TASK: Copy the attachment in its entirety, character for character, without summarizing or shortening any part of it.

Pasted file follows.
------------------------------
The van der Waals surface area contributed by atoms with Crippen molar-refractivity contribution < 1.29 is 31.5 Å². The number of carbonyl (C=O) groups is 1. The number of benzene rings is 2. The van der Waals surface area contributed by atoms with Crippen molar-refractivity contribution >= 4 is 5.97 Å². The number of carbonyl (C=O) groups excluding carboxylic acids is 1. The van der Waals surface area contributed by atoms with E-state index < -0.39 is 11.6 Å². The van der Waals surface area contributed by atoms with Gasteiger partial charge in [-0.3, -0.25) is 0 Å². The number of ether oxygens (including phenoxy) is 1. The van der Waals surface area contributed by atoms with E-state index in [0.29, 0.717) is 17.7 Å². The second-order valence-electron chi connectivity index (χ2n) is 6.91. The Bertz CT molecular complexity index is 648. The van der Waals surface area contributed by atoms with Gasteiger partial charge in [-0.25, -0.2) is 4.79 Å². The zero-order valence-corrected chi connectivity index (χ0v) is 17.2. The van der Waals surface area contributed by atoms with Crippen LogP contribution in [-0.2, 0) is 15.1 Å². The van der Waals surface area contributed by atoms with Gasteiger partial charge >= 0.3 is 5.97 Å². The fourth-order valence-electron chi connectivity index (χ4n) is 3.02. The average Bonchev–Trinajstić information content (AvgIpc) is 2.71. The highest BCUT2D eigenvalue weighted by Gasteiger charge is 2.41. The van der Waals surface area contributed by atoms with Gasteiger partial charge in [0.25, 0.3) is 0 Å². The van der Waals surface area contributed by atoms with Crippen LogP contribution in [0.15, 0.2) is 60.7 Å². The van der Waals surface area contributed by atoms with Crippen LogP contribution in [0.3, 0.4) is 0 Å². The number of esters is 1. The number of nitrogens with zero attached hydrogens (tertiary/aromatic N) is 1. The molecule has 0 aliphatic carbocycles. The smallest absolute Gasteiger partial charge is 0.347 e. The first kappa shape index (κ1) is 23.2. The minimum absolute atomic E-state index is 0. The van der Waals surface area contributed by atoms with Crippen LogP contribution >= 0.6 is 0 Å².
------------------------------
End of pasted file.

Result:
The van der Waals surface area contributed by atoms with Crippen molar-refractivity contribution < 1.29 is 31.5 Å². The number of carbonyl (C=O) groups is 1. The number of benzene rings is 2. The van der Waals surface area contributed by atoms with Crippen molar-refractivity contribution >= 4 is 5.97 Å². The number of carbonyl (C=O) groups excluding carboxylic acids is 1. The van der Waals surface area contributed by atoms with E-state index < -0.39 is 11.6 Å². The van der Waals surface area contributed by atoms with Gasteiger partial charge in [-0.3, -0.25) is 0 Å². The number of ether oxygens (including phenoxy) is 1. The van der Waals surface area contributed by atoms with E-state index in [0.29, 0.717) is 17.7 Å². The second-order valence-electron chi connectivity index (χ2n) is 6.91. The Bertz CT molecular complexity index is 648. The van der Waals surface area contributed by atoms with Gasteiger partial charge in [-0.25, -0.2) is 4.79 Å². The zero-order valence-corrected chi connectivity index (χ0v) is 17.2. The van der Waals surface area contributed by atoms with Crippen LogP contribution in [-0.2, 0) is 15.1 Å². The van der Waals surface area contributed by atoms with Gasteiger partial charge >= 0.3 is 5.97 Å². The fourth-order valence-electron chi connectivity index (χ4n) is 3.02. The average Bonchev–Trinajstić information content (AvgIpc) is 2.71. The highest BCUT2D eigenvalue weighted by Gasteiger charge is 2.41. The van der Waals surface area contributed by atoms with Gasteiger partial charge in [0.25, 0.3) is 0 Å². The van der Waals surface area contributed by atoms with Crippen LogP contribution in [0.15, 0.2) is 60.7 Å². The van der Waals surface area contributed by atoms with Crippen LogP contribution in [0.3, 0.4) is 0 Å². The number of esters is 1. The number of nitrogens with zero attached hydrogens (tertiary/aromatic N) is 1. The molecule has 0 aliphatic carbocycles. The smallest absolute Gasteiger partial charge is 0.347 e. The first kappa shape index (κ1) is 23.2. The minimum absolute atomic E-state index is 0. The van der Waals surface area contributed by atoms with Crippen LogP contribution >= 0.6 is 0 Å².